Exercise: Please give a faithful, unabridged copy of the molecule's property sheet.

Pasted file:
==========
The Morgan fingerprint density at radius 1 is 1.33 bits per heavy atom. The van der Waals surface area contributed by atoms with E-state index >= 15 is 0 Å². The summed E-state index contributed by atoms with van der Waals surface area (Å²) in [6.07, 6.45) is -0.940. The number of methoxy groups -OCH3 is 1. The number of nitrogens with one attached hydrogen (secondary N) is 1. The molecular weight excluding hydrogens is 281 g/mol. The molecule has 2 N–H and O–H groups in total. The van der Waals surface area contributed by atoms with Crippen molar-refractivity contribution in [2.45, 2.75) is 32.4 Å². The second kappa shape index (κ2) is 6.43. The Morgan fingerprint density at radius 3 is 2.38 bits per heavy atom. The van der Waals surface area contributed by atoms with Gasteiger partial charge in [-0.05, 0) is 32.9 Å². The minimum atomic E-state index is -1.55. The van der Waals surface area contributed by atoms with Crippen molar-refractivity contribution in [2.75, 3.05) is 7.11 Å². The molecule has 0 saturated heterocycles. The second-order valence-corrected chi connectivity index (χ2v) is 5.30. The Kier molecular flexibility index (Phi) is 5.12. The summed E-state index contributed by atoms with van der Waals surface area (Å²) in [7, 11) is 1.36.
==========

The Morgan fingerprint density at radius 1 is 1.33 bits per heavy atom. The van der Waals surface area contributed by atoms with E-state index >= 15 is 0 Å². The summed E-state index contributed by atoms with van der Waals surface area (Å²) in [6.07, 6.45) is -0.940. The number of methoxy groups -OCH3 is 1. The number of nitrogens with one attached hydrogen (secondary N) is 1. The molecular weight excluding hydrogens is 281 g/mol. The molecule has 2 N–H and O–H groups in total. The van der Waals surface area contributed by atoms with Crippen molar-refractivity contribution in [2.45, 2.75) is 32.4 Å². The second kappa shape index (κ2) is 6.43. The Morgan fingerprint density at radius 3 is 2.38 bits per heavy atom. The van der Waals surface area contributed by atoms with Gasteiger partial charge in [-0.05, 0) is 32.9 Å². The minimum atomic E-state index is -1.55. The van der Waals surface area contributed by atoms with Crippen molar-refractivity contribution in [2.75, 3.05) is 7.11 Å². The molecule has 0 saturated heterocycles. The second-order valence-corrected chi connectivity index (χ2v) is 5.30. The Kier molecular flexibility index (Phi) is 5.12. The summed E-state index contributed by atoms with van der Waals surface area (Å²) in [7, 11) is 1.36.